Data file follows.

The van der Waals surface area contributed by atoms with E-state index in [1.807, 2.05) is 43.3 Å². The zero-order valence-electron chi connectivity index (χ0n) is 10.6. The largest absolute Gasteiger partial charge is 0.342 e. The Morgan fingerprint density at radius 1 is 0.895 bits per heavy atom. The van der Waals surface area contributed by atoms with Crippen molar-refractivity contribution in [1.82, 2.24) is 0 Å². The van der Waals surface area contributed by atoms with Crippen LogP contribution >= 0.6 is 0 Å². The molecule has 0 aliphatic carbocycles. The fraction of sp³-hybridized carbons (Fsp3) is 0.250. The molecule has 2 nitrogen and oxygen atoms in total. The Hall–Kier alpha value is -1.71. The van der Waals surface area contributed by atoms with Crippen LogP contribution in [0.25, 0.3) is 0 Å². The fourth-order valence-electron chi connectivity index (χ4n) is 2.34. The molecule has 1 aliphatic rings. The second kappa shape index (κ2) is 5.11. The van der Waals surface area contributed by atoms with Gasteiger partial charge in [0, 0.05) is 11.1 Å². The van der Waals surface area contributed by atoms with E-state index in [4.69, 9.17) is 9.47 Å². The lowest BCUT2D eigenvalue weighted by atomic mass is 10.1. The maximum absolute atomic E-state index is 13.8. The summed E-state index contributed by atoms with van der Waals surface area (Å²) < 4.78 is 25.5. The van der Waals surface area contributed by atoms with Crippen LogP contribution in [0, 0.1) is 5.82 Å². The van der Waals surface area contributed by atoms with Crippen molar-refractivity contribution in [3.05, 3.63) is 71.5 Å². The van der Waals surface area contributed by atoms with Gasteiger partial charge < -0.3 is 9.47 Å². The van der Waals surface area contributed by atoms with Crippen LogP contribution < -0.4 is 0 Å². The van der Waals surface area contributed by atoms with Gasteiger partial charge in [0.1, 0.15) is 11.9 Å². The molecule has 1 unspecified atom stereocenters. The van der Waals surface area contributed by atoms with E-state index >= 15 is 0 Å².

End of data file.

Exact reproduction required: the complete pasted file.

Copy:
The van der Waals surface area contributed by atoms with E-state index in [1.807, 2.05) is 43.3 Å². The zero-order valence-electron chi connectivity index (χ0n) is 10.6. The largest absolute Gasteiger partial charge is 0.342 e. The Morgan fingerprint density at radius 1 is 0.895 bits per heavy atom. The van der Waals surface area contributed by atoms with Crippen molar-refractivity contribution in [1.82, 2.24) is 0 Å². The van der Waals surface area contributed by atoms with Crippen LogP contribution >= 0.6 is 0 Å². The molecule has 0 aliphatic carbocycles. The fraction of sp³-hybridized carbons (Fsp3) is 0.250. The molecule has 2 nitrogen and oxygen atoms in total. The Hall–Kier alpha value is -1.71. The van der Waals surface area contributed by atoms with Crippen LogP contribution in [0.25, 0.3) is 0 Å². The fourth-order valence-electron chi connectivity index (χ4n) is 2.34. The molecule has 1 aliphatic rings. The second kappa shape index (κ2) is 5.11. The van der Waals surface area contributed by atoms with Gasteiger partial charge in [0, 0.05) is 11.1 Å². The van der Waals surface area contributed by atoms with E-state index in [4.69, 9.17) is 9.47 Å². The lowest BCUT2D eigenvalue weighted by atomic mass is 10.1. The maximum absolute atomic E-state index is 13.8. The summed E-state index contributed by atoms with van der Waals surface area (Å²) < 4.78 is 25.5. The van der Waals surface area contributed by atoms with Crippen LogP contribution in [0, 0.1) is 5.82 Å². The van der Waals surface area contributed by atoms with Crippen molar-refractivity contribution in [3.05, 3.63) is 71.5 Å². The van der Waals surface area contributed by atoms with Gasteiger partial charge < -0.3 is 9.47 Å². The van der Waals surface area contributed by atoms with Crippen LogP contribution < -0.4 is 0 Å². The van der Waals surface area contributed by atoms with Gasteiger partial charge in [0.1, 0.15) is 11.9 Å². The molecule has 1 unspecified atom stereocenters. The van der Waals surface area contributed by atoms with E-state index >= 15 is 0 Å².